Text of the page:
• The terms grief and bereavement are often used interchangeably and are not always clearly defined in the literature. The bereavement process, particularly in older adults, remains an area where more understanding is required. Particular attention could be paid to the long-term impact on grief of family members of older people and the results of interventions providing post-death grief and bereavement support.
  • Clinicians want and need more evidence-based guidance and education on how best to discuss end-of-life matters with people and their significant others. Future research could inform which educational strategies work best and the possible cost-savings of health professionals enhanced communication skills i.e. as a result of dying in place, fewer acute care admissions or unnecessary treatment
  • Prognostication in older adults with multimorbidity remains poorly understood. Further investigation is needed to help our understanding of clinician-related factors, such as how clinicians use prognosis to inform treatment plans, how clinicians can incorporate prognosis into clinical decision-making for older adults with multimorbidity, and what methods are used to communicate this information to the individuals concerned and their families. 
  • Does frailty attenuate the views and wishes of an older person at end-of-life? Are frail older people marginalised during the decision-making process? Research answering these questions will address practice and policy of patient agency in end-of-life decision-making.
  • Currently there is a lack of good-quality evidence in relation to older people at end-of-life to inform clear criteria for commencing and ending nutrition support, understanding for which patients it would be most appropriate, and how this treatment is evaluated.
  • We know little about how others influence the wellbeing and self-perception of a person at the end of their life. 
  • Quality of life (QoL) is the main goal of palliative care yet there is very little high-quality literature and often QoL is measured using different tools. 
  • Although dignity can be considered to be an intrinsic feature of human life, it is a complex, multifaceted and dynamic concept linked to the notion of personal identity. A more in-depth understanding may help patients with a life-limiting illness come to terms with end-of-life.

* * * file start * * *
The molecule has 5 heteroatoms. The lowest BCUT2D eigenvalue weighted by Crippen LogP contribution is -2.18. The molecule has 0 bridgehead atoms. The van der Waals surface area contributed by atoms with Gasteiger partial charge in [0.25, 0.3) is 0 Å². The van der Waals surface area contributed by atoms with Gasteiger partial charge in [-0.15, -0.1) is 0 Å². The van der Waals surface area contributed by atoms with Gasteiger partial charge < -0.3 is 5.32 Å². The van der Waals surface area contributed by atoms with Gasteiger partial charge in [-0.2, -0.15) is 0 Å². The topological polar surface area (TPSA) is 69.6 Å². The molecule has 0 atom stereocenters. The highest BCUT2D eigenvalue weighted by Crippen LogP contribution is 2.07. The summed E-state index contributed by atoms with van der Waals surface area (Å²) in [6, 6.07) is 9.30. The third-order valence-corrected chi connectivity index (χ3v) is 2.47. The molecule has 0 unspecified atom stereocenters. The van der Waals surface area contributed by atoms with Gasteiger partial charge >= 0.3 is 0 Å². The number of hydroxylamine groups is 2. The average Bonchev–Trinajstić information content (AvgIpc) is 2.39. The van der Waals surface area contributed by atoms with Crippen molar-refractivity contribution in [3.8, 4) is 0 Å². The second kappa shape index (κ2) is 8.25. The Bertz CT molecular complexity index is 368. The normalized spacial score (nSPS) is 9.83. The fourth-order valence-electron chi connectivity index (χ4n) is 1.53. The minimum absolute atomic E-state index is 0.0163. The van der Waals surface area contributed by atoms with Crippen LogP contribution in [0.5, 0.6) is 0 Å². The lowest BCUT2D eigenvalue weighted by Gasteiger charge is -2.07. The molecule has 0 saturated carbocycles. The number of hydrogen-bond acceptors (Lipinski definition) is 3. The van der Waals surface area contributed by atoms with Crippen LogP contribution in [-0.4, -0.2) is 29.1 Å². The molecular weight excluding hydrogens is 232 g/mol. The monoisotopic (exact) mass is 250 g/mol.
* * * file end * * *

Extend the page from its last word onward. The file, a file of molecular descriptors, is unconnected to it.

• Resilience in older adults in a palliative care context presents significant opportunity for future research. Important aspects of future research are the factors affecting resilience in older adults in residential aged care across the continuum of the palliative care journey, and the role of social networks and community supports in enabling the resilience of older people living in the community at the end of their life
  • There is a lack of quality evidence addressing the social support for older people receiving palliative care which raises the need for further research into the evaluation and provision of social support to CALD and other special needs groups, in rural and remote communities, and which addresses the diversity of aged care residents.
  • Higher quality research is needed to build the existing evidence base for spirituality and spiritual care for older people in a palliative care context. It could also be extended to include new issues such as complicated grief and spiritual support for carers and family of older people at end-of-life.
  • More quantitative research is needed to determine for whom, by whom, how, when and under what conditions spiritual care is most beneficial.
  • Complementary and alternative therapies are commonly as an adjuvant to conventional medical intervention. The use, benefits, risks, safety and effectiveness of complementary therapies and complementary and alternative medicine (CAM) for older people receiving palliative care is not well understood.

Page updated 04 August 2017